Community awareness and practice of family planning in an urban community in Addis Ababa, Ethiopia

Abstract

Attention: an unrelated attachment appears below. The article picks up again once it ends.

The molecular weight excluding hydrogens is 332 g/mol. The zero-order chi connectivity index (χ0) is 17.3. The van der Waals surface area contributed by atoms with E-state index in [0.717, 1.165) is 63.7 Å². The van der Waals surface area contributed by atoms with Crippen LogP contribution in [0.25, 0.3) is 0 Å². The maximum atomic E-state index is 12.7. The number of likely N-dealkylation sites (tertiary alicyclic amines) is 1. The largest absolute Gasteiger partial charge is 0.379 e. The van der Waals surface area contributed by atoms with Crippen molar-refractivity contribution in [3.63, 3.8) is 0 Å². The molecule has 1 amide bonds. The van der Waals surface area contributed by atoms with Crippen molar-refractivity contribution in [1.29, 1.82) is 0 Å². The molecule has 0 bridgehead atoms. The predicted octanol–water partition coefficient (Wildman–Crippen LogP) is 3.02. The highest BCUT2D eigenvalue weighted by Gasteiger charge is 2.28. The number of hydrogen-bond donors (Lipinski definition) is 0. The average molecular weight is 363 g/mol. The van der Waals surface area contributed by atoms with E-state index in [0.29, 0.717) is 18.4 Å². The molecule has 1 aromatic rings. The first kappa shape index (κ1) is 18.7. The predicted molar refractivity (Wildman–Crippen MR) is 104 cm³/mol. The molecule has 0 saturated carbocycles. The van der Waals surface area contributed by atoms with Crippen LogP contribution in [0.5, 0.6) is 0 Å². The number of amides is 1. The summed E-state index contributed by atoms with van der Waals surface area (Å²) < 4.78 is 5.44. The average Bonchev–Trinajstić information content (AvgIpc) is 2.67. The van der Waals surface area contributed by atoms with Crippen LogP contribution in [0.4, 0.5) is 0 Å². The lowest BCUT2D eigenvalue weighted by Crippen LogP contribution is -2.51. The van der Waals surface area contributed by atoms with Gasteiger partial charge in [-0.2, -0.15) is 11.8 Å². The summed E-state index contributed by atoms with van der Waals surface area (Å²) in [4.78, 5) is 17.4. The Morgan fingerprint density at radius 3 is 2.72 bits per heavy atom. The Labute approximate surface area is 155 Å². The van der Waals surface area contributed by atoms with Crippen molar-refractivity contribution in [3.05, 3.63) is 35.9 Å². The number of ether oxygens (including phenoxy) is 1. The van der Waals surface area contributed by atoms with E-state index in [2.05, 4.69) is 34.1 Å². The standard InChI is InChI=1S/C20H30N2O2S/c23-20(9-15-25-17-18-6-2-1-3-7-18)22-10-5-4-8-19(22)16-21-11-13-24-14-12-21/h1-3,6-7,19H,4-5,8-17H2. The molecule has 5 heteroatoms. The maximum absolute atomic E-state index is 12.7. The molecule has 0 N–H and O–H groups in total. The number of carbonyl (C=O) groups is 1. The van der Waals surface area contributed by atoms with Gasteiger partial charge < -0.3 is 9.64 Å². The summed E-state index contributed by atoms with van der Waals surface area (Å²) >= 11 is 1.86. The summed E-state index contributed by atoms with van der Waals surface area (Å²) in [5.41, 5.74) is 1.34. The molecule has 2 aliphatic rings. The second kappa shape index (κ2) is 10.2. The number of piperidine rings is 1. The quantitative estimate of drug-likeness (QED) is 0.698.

Abstract: To assess community awareness and practices concerning family planning in an urban community in Addis Ababa, Ethiopia, a survey was carried out in June and July 1993. Of the 536 people interviewed 332 (61.9%) had heard about family planning. The contraceptive prevalence rate in the community was 29.5%, with oral contraceptive pills being the most popular method. Contraceptive methods usage rate was observed to be significantly higher among people with permanent job (OR=1.98), among highly educated (OR=3.82) and among people with larger family size (OR=1.92) compared to the others. Health workers and radio were the main sources of family planning information, by 70% and 20% of the study population, respectively. The major barriers to contraceptive use were fear of side-effects and religious taboos. Only 4% of the study population obtained their contraceptives from hospitals and private clinics, and over 90% of the respondents suggested that contraceptives be distributed free of charge. The study demonstrated that there still exists a wide gap between the knowledge about contraception and actual use. Expansion of family planning services through inexpensive and more accessible means and strengthening of individual counselling are recommended as ways to reduce this gap. [Ethiop. J. Health Dev. 1995;9(3):133-139]
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